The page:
(HealthDay News) — Older women who exercise regularly have higher transfers of unesterified cholesterol (UC) and esterified cholesterol (EC) to high-density lipoprotein cholesterol (HDL-C), compared with sedentary women, according to a letter to the editor published in the June issue of the Journal of the American Geriatrics Society.
André L.L. Bachi, Ph.D., from Cruzeiro do Sul University in São Paulo, Brazil, and colleagues examined whether moderate-intensity physical activity could increase cholesterol transfer rates to HDL in older adults. Data were included from 30 women who practiced a regular exercise training program for 1.5 to five years and 30 sedentary women, who were independent and active but had not practiced regular physical activity for at least five years.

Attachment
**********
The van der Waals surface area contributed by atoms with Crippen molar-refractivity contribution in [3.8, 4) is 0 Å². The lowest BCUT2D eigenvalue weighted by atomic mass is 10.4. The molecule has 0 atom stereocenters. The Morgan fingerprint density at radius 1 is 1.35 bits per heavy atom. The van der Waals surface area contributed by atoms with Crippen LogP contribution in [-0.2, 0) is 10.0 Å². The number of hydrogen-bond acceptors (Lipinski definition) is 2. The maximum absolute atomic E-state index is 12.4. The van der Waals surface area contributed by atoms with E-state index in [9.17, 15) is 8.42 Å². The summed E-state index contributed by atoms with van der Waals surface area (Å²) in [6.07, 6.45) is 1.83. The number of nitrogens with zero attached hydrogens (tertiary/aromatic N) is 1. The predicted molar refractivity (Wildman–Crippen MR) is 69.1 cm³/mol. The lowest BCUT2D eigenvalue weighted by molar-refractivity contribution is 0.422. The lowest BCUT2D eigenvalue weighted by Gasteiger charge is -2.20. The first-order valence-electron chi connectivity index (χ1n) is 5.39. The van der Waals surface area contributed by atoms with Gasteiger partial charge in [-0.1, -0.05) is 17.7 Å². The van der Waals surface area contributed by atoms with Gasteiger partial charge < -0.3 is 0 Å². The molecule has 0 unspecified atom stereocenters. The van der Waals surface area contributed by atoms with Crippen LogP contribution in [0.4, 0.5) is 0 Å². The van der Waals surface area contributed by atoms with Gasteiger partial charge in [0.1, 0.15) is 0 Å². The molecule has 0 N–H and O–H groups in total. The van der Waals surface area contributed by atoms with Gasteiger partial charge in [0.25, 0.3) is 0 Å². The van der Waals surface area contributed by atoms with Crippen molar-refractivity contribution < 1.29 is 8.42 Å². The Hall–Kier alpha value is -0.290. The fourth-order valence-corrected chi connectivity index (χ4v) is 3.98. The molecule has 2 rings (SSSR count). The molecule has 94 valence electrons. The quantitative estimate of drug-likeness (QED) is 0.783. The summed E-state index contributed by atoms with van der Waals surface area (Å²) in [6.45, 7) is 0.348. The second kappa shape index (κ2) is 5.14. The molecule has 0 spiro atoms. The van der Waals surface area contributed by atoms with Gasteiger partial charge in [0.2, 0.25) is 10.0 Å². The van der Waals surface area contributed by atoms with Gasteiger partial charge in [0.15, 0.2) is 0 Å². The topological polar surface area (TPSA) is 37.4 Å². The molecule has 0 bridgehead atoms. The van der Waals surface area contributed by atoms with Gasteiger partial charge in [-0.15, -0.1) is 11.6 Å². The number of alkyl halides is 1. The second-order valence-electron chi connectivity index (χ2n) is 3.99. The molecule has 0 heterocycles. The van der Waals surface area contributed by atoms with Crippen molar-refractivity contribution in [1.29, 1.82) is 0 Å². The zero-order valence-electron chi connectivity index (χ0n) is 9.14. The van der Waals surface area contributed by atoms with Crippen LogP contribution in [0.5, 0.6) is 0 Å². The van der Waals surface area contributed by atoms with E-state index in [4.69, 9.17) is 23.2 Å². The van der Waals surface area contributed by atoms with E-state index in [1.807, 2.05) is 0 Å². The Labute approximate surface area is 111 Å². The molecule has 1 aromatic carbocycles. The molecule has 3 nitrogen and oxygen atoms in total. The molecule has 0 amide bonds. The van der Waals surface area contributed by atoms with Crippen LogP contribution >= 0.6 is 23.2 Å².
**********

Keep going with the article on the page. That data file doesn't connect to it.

The researchers found that, compared with sedentary women, exercisers had lower body mass index and higher HDL-C, lower triacylglycerol levels, and equal low-density lipoprotein cholesterol (LDL-C). Exercisers had higher apolipoprotein (Apo) A-I, and equal Apo B. Compared with sedentary women, exercisers had higher transfers of UC and EC to HDL-C, but phospholipid transfer was lower and triacylglycerol transfer was equivalent. Exercisers had lower interleukin-6 and tumor necrosis factor-α serum concentrations compared with sedentary women.
“This study supports the benefits of moderate-intensity exercise for elderly individuals by showing that this practice increases transfers of UC and EC to the HDL fraction while diminishing phospholipid transfer,” the authors write.